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Recently I was rereading Rawls on the notion of public reason. This idea is dear to Rawls, because it’s part of his larger vision of participatory democracy. We need to be “in on” the reasons behind public policies, because that’s necessary in order for us to be able to assent or dissent in an informed way to the regime that governs us.

Informed consent (or dissent, as the case may be) is part of the deep meaning of political freedom. Yes, what Isaiah Berlin called our negative liberty can be protected by various civil rights that limit government interference, but positive liberty, what Kant called autonomy, involves willing for ourselves or consenting to what the state requires us to do.

The informed part of informed consent involves our reason, as Rawls recognizes (and codifies in the idea of public reason). But Rawls is a modern man who is conscious of the ways in which bad social circumstances can influence and distort our capacity to reason. Here’s what he writes in an important footnote from Political Liberalism (p. 223): “Freedom at the deepest level calls upon the freedom of reason. Limits on freedom are at bottom limits on our reason: on its development and education, its knowledge and information, and on the scope of the actions in which it can be expressed, and therefore our freedom depends on the nature of the surrounding institutional and social context.”

That’s surely right. We can be indoctrinated and thus end up imagining as reasonable things that are in fact unreasonable. Reason needs to be guided and tutored, as every parent knows.

I want to leave aside the latent contradiction that this insight poses to Rawls’ idea of public reason, which is supposed to be “political” and not “metaphysical,” which means relatively low flying rather than focused on the Big Questions. (The contradiction is that our freedom depends on its proper development, and “proper development” necessarily requires judgments that are “metaphysical.” And thus the idea of public reason only works if people are guided in their reason by more than public reason.)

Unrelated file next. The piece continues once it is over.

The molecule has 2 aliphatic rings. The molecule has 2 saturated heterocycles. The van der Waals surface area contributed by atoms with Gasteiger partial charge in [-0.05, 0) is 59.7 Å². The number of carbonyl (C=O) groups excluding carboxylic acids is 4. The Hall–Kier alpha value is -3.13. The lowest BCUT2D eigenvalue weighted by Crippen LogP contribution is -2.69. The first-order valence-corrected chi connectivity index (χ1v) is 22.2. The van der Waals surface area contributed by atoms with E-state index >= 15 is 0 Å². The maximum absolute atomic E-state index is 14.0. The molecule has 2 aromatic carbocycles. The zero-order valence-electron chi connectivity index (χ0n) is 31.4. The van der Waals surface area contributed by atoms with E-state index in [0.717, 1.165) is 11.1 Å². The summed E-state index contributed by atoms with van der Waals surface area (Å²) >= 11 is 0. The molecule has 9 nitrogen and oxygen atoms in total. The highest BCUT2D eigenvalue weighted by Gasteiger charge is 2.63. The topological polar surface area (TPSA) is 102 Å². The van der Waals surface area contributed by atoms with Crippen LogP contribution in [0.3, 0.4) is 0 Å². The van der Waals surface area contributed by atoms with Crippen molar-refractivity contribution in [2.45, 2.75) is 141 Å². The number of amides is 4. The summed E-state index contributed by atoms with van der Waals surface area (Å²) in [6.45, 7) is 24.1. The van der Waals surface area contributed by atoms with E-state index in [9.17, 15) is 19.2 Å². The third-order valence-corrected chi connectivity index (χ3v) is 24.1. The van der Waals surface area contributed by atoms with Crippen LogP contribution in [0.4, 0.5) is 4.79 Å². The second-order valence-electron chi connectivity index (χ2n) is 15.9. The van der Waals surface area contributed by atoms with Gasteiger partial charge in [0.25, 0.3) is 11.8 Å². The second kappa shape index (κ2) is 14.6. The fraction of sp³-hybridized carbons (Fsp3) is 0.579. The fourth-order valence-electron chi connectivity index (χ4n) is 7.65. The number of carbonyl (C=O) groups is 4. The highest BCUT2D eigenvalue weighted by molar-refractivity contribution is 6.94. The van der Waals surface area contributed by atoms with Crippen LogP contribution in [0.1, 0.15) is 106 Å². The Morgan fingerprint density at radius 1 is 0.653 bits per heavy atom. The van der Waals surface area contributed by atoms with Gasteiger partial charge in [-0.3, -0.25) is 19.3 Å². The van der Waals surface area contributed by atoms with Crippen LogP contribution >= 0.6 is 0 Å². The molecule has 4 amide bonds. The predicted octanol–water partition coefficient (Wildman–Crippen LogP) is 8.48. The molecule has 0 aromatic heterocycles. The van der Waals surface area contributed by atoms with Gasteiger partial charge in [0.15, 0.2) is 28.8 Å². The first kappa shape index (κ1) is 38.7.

Instead, I’d like to make an observation about progressives. A traditionalist agrees with Rawls about positive liberty, which is why a traditionalist, religious or otherwise, for the most part endorses the inherited forms of the “surrounding institutional and social context.” There can be distortions, but the traditionalist thinks that the Church, for example, or classical education, or social norms about marriage and family, guide and tutor our reason in the right direction. As a consequence, the traditionalist needn’t turn to politics and the state in order to ensure proper “development and education.”

I’ve come to see that this is not so for progressives, who by definition want to turn the ratchet of history forward so that, for the first time, we can attain true reason. This requires changing “the surrounding institutional and social context,” and this requires expanding and enlarging the power of government. For example, marriage is a traditional institution. The progressive thinks it’s unreasonable and needs to be changed. That will require the hard power of law to coerce and transform the soft power of custom.

There are many examples: the marketplace, of course, as well as cultural issues such as race and gender roles, as well as a whole range of attitudes toward guilt and shame. The conservative or traditionalist isn’t opposed to any particular expansion of the political to control and redirect already existing social and institutional structures. As I said, we recognize the existence of distortions. But the progressive tends to see deep problems that require deep and sustained interventions. The limitless ambitions of progressive educators offer an example. And progressives don’t have much in the way of soft, cultural power at their disposal (as do, by definition, traditionalists, who have the power of tradition). So they’re easily tempted to inflate the hard power of law to ensure that people aren’t overly influenced by tradition. That’s why the activist judges tend to be on the Left, not Right.

I’ve come to see that aside from the fantasy world of libertarians, everybody is in favor of benevolent coercion—for the sake of freedom. The difference is that a traditionalist trusts the dispersed power of culture to do the trick, while the progressive concentrates on the focused power of law and government to create a new culture. For the progressive, the personal is the political. It must be in order to justify government intervention for the sake of educating us in the “right” direction.

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